Mubarak refuses to step down. And so the Egyptian people now need to remove him from power.
As you've probably heard by now, Egyptian President Hosni Mubarak has refused to step down. Though all signs seemed to be pointing to his imminent departure, he used a 17-minute speech yesterday to prove that he is completely out of touch with the Egyptian people, desperately clinging to his tyranny while making vague promises of reform that, under his watch, will surely never come to be.
The Egyptian people, other than pro-regime thugs and others who benefit from Mubarak's tyranny, are understandably enraged, and it's not clear what will happen now. It's possible that what have been generally peaceful demonstrations will turn if not violent at least significantly more agitated. And the question remains how the international community, and particularly Obama, will respond to Mubarak's snub. Will it now rush to support the pro-democracy movement? Or will it allow Mubarak and Suleiman to continue to block Egypt's transition to freedom?
Whatever the case, Mubarak's position is now completely untenable. He may be able to hold onto power until his "term" is up later this year (there are elections scheduled for September), but he has lost whatever shred of legitimacy he had left. There's the NYT's Nicholas Kristof with some excellent observations:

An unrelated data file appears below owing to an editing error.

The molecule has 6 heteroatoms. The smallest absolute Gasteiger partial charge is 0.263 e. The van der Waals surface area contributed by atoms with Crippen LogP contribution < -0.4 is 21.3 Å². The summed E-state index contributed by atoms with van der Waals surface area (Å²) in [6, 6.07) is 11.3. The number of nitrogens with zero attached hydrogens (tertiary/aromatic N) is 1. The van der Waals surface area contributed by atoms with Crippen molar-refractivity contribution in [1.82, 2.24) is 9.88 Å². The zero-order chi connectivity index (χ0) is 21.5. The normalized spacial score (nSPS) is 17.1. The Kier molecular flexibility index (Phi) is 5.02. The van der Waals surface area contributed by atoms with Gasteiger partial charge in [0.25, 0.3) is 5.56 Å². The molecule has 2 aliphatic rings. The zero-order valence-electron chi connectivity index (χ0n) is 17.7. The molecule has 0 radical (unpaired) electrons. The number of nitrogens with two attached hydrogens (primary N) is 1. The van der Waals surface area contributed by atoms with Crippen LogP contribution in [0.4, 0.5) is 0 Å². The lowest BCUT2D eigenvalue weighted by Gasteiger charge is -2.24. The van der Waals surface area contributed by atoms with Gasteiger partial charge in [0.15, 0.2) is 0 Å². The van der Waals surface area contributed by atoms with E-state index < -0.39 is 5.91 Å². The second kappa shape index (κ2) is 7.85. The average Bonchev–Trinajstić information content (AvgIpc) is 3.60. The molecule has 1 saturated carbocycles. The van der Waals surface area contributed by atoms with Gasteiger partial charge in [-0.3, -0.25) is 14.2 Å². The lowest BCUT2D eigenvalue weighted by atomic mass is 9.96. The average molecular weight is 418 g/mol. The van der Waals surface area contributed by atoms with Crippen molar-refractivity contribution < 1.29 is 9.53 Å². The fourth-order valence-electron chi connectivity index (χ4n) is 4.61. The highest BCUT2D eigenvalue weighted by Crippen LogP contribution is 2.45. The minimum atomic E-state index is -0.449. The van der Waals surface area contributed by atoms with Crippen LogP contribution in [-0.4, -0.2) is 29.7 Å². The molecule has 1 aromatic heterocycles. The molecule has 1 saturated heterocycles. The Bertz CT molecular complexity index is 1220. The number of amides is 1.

He offered cosmetic changes and promises of reform down the road. For example, he said that he would lift the state of emergency... down the road... sometime when the time is right. He seems to have delegated some powers to his vice president, Omar Suleiman, while remaining in office himself.
This is of course manifestly unacceptable to the Egyptian people. Mubarak's speech was a striking reminder of the capacity of dictators to fool themselves and see themselves as indispensable. If he thinks that his softer tone will win any support, he's delusional. As he was speaking, the crowd in Tahrir was shouting "Irhal!" or "Go!" And the Egyptian state media — from television to Al Ahram, the dominant newspaper — have been turning against Mubarak, so he's losing control even of his own state apparatus.
It was interesting that Mubarak tried to push the nationalism button and blame outside forces (meaning the United States) for trying to push him out. That won't succeed, but it's actually beneficial to America, giving us credit for siding with people power that I don't think we actually deserve.
My guess is that we'll see massive demonstrations in many cities — not just Cairo — on Friday, a traditional day for demonstrations. In effect, Mubarak and Suleiman have just insulted the intelligence of the Egyptian people — and they will respond.
And I hope they do, though with restraint, for what would not be helpful would be for the demonstrations to turn violent and for the demonstrators to lose credibility and international support, which would only benefit Mubarak and Suleiman. Still, the time has come for the Egyptian people to remove Mubarak themselves. It may fall to the military at first, which would seem to be in a position to do just that, but ultimately Egyptians need to rid themselves of this monster. There is no time to wait.